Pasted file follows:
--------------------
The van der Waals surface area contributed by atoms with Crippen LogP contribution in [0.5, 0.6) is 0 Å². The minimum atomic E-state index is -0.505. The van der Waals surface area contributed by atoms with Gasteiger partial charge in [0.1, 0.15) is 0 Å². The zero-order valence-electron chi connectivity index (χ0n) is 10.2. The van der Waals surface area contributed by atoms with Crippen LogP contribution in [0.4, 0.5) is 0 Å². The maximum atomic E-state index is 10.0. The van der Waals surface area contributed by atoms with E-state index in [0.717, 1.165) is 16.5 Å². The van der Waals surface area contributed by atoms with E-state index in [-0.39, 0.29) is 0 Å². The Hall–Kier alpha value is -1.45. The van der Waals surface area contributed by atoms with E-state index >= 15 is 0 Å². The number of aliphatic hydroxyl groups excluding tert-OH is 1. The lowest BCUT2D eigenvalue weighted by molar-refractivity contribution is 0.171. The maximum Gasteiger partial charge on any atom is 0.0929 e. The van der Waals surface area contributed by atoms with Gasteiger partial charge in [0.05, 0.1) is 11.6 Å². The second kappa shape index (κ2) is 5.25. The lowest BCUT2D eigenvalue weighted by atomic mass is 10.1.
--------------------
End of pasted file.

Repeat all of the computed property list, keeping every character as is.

The van der Waals surface area contributed by atoms with Crippen LogP contribution in [0.5, 0.6) is 0 Å². The minimum atomic E-state index is -0.505. The van der Waals surface area contributed by atoms with Gasteiger partial charge in [0.1, 0.15) is 0 Å². The zero-order valence-electron chi connectivity index (χ0n) is 10.2. The van der Waals surface area contributed by atoms with Crippen LogP contribution in [0.4, 0.5) is 0 Å². The maximum atomic E-state index is 10.0. The van der Waals surface area contributed by atoms with E-state index in [0.717, 1.165) is 16.5 Å². The van der Waals surface area contributed by atoms with E-state index in [-0.39, 0.29) is 0 Å². The Hall–Kier alpha value is -1.45. The van der Waals surface area contributed by atoms with E-state index >= 15 is 0 Å². The number of aliphatic hydroxyl groups excluding tert-OH is 1. The lowest BCUT2D eigenvalue weighted by molar-refractivity contribution is 0.171. The maximum Gasteiger partial charge on any atom is 0.0929 e. The van der Waals surface area contributed by atoms with Gasteiger partial charge in [0.05, 0.1) is 11.6 Å². The second kappa shape index (κ2) is 5.25. The lowest BCUT2D eigenvalue weighted by atomic mass is 10.1.